First they started showing up thinner than before. Then they were printed on smaller paper, with local columns replaced by more out-of-town news. Then in some places, especially rural and down-on-their-luck parts, newspapers stopped showing up altogether.

Since the Internet arrived in earnest 25 years ago, almost nobody — not the savviest investment bankers, the most well-meaning editors, local entrepreneurs or generous philanthropists — has figured out a sustainable way to continue producing local news.

America lost a quarter of its journalists from 2008 to 2018, the vast majority of them covering local issues, according to University of North Carolina professor Penny Muse Abernathy. Newsrooms lost at least 3,800 jobs in 2019 alone.

She estimates the country has lost 2,100 newspapers since 2004, 70 of them dailies. She has begun referring to about 1,000 surviving titles as “ghost papers” because of their painfully thin staffs and reporting. She has dubbed places with few or no reporters as “news deserts.” “There is a dearth of local news at all levels,” she said.

Now the industry is at a crossroads.

The top newspaper chains are fighting for their lives, attempting to produce enough news that readers will subscribe online but at a low-enough cost to keep investors — including a vulture hedge fund that continues to ravage newspaper companies — at bay.

Although people still trust local media sources more than national ones, only 14 percent of the public is paying for local news, according to the Pew Research Center. If that number doesn’t rise, many newspapers and digital publishers will be unable to maintain the reporting they are doing now.

Meanwhile, some advocates for local news — armed with new research — are working with community leaders, policymakers and philanthropists to create new ownership models.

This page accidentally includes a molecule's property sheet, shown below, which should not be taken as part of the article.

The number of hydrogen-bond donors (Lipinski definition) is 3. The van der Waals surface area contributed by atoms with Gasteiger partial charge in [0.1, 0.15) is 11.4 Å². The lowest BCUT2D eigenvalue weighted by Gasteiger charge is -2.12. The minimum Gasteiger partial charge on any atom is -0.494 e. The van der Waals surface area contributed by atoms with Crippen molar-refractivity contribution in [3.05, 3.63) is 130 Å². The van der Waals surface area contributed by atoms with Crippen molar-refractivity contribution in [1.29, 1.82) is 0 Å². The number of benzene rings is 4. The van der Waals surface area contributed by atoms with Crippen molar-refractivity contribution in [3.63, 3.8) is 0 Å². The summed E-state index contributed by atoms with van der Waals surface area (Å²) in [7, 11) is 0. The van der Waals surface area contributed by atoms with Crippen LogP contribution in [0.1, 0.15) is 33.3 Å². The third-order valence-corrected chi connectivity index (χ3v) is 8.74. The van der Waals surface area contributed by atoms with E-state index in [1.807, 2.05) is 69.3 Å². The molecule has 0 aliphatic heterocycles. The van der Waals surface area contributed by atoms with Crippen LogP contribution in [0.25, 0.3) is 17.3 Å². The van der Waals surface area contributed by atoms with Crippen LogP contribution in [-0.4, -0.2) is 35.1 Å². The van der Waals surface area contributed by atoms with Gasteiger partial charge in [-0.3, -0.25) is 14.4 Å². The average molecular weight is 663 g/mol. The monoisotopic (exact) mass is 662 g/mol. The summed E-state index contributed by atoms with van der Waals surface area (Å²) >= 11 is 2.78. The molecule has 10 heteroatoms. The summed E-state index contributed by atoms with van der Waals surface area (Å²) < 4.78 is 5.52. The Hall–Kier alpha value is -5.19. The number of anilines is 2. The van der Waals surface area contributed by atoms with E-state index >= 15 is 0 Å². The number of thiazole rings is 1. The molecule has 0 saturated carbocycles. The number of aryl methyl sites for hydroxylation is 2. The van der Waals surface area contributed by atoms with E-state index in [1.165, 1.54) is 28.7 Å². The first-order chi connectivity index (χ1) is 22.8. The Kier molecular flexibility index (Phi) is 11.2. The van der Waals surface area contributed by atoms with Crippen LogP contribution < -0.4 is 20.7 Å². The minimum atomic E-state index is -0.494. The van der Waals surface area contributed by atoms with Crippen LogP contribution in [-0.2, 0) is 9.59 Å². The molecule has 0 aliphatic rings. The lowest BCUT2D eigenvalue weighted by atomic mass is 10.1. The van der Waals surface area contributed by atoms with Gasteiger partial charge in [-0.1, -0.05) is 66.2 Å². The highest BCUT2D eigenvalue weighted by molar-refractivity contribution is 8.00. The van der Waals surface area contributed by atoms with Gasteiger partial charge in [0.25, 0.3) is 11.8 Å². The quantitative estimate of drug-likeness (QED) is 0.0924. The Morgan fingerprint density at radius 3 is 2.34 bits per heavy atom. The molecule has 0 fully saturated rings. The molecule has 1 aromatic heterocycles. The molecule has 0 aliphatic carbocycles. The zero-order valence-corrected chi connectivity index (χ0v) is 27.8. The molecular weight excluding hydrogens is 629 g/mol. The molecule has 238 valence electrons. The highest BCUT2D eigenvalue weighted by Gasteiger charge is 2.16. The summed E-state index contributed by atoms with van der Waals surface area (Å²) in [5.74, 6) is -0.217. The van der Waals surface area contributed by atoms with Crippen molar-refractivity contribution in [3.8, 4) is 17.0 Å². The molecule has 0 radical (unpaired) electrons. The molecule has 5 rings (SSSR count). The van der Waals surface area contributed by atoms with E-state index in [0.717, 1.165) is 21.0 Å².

In that environment, the chief executives for three top chains, people in charge collectively of more than 700 newspapers reaching more than 12 million subscribers, agreed to interviews with The Washington Post to share their thoughts on the future of their companies and of local news.

The new Gannett: Building local connections

For someone who just joined a company that has to find $300 million in annual savings and is carrying an expensive private equity loan, new Gannett chief executive Paul Bascobert seems remarkably at ease, speaking at length from a small table in his Northern Virginia office without any staff or public relations handlers present.

He is at the helm of the nation’s largest publisher of local news, as Gannett’s merger with GateHouse Media created a conglomerate with 613 newspapers, among them the Indianapolis Star, the Milwaukee Journal Sentinel and 260 other dailies.

The deal came at the behest of two private equity giants, Fortress Investment Group and Apollo Global Management, and requires Gannett to find $300 million in annual savings.

One can see why Gannett board members preferred Bascobert, who arrived on the heels of a hostile takeover attempt by the hedge fund Alden Global Capital.

Rather than investing in a digital future for its newspapers, Alden and the company it controls, MediaNews Group, cut them so dramatically that employees of the Denver Post, one of the papers under its control, protested at the company’s corporate offices after its staff was sliced from 350 to fewer than 100. Alden-owned subsidiaries sell off the publications’ real estate and transfer pension savings into its own funds, a practice the Labor Department began investigating last year.

Alden’s attempted takeover of Gannett prompted panic among Gannett journalists and enough of an outcry that senators including Charles E. Schumer (D-N.Y.) and Sherrod Brown (D-Ohio) spoke out against it. Alden President Heath Freeman did not return messages seeking comment.

Bascobert isn’t interested in stripping Gannett’s papers for parts; he wants to create a sustainable business model that can prevent further cuts.

A native of Buffalo who went to college in Flint, Mich., two communities ravaged by local environmental crises, Bascobert explained that he has seen the effects of “people not paying attention to some of the decisions being made in the local government.”